The Founding of Humanists of Minnesota: A Story Worthy of Alfred Hitchcock

By Paul Heffron

Have you ever wondered how Humanists of Minnesota got its start? It’s more dramatic than you might think, involving insurance fraud and murder. Paul Heffron, our chapter historian, was in the middle of the action and tells the story here.

In the spring of 1986, American Humanist Association (AHA) members in the Twin Cities area were called to a meeting at the First Unitarian Society in Minneapolis. About 20 of us showed up.

Jean Goins, a local resident who was an AHA board member, asked us to consider starting a local AHA chapter. I was surprised to discover that another chapter already existed, founded and incorporated by someone named Leonard Richards. Apparently he was the only member and the group had no meetings. Chapters were required to send a list of their members to the AHA every year, and Richards had never done that.

Jean had called the meeting in hopes of starting a new chapter as an antidote to Richards’ suspicious creation, presumably with the expectation that his chapter could then be decertified. We eventually learned that there was a shocking back story to Richards’ activities, one involving insurance fraud and later murder.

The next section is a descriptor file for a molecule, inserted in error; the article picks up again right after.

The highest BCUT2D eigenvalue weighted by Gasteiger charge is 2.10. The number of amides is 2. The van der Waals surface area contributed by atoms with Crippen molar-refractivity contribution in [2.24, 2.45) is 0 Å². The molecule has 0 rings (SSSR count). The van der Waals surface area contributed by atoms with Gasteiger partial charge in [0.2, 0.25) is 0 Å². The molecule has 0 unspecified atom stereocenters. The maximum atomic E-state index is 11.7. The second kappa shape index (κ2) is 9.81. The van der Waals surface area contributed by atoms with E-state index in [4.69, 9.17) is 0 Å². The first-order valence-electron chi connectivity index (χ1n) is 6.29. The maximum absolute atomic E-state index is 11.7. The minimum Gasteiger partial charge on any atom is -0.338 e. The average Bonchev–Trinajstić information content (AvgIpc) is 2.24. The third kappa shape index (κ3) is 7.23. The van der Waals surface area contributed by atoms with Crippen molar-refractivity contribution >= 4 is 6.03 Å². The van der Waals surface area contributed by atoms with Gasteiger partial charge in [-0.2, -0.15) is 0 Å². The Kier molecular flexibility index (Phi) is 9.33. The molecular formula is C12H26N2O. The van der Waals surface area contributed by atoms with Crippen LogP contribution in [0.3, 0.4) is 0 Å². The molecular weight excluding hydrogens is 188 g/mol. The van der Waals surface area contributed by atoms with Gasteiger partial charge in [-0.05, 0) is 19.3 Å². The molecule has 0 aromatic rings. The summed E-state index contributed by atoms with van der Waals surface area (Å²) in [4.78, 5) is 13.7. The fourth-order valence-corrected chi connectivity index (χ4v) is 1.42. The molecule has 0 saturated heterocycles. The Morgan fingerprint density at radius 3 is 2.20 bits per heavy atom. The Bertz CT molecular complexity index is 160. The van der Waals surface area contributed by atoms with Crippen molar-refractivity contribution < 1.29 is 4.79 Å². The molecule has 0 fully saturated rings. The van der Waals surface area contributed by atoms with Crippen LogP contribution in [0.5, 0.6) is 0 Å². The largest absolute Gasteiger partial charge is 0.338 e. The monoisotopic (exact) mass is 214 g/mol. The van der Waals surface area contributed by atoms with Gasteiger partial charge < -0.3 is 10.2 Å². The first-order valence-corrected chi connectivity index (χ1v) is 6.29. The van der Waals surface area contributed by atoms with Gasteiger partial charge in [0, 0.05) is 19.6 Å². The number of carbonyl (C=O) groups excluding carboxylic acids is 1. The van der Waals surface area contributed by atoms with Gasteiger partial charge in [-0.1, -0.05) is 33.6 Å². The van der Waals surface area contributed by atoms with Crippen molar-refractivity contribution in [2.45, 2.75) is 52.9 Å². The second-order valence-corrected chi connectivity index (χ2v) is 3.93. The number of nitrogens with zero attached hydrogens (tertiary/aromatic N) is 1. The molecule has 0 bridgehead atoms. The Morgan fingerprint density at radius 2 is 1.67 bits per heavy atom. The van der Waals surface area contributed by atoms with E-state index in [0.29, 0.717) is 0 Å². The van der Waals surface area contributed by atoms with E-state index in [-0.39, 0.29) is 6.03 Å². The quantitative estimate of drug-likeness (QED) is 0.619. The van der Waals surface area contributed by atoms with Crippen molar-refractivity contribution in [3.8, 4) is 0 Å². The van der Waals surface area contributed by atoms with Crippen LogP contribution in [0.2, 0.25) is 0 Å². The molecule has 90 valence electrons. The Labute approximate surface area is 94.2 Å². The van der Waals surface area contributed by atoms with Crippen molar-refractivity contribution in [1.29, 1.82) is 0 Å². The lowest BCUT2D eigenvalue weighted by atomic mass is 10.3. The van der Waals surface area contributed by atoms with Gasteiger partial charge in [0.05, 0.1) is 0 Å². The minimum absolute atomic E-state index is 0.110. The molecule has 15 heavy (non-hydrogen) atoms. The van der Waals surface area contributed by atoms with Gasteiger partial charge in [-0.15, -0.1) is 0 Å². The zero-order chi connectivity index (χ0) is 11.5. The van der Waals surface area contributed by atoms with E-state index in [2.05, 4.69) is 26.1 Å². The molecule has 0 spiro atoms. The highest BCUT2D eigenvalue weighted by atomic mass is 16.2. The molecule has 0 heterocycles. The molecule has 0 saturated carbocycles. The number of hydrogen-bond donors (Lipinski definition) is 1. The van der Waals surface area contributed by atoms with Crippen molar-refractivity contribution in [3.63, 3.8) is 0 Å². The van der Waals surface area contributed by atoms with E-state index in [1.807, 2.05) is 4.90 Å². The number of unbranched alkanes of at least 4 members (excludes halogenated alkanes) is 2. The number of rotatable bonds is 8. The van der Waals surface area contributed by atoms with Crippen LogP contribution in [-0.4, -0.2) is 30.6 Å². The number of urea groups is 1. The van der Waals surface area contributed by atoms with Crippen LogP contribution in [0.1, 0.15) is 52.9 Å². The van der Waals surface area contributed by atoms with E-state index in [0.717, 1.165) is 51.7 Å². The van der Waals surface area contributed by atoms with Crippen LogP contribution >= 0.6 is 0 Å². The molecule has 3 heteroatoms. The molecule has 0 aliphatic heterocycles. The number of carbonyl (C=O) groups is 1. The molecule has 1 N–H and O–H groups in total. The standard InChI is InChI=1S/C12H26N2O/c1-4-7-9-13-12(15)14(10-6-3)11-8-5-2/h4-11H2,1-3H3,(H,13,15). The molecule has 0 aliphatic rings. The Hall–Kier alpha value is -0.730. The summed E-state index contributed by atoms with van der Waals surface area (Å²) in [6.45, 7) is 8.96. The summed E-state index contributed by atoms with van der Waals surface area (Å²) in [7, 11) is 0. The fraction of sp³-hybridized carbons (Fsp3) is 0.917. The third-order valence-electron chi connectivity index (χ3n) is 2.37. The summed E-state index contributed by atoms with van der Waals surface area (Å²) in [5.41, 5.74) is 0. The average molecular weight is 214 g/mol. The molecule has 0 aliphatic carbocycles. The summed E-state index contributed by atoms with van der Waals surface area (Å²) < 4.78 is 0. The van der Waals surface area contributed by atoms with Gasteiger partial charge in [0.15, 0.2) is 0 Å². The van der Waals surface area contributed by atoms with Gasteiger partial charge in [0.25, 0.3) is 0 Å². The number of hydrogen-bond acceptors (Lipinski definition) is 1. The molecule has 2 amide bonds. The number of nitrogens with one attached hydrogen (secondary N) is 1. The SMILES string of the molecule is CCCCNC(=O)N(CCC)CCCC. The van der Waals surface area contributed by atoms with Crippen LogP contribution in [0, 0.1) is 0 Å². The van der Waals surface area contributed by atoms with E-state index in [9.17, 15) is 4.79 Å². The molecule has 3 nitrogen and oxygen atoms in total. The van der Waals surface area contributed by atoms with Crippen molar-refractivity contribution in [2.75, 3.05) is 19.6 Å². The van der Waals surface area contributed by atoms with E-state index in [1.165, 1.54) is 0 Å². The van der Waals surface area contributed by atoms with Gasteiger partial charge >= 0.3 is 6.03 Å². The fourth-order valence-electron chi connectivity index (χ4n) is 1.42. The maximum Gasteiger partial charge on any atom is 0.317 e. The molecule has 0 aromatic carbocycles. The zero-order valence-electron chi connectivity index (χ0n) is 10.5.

The story is told in the book Greed, Rage, and Love Gone Wrong: Murder in Minnesota by Bruce Rubenstein: Richards apparently set up the AHA chapter as part of an elaborate insurance scheme involving his half sister, May Wilson, dating back to 1972.

Knowing that she was going to spend a lot of time in hospitals, Wilson took out many hospitalization insurance policies with Richards’s encouragement. In time she collected over $700,000 on the policies and donated the money to churches and other organizations that were created and controlled by Richards, of which he was apparently the only member. The insurance companies became suspicious and filed suit. They settled by paying a lump sum for the cancellation of the policies.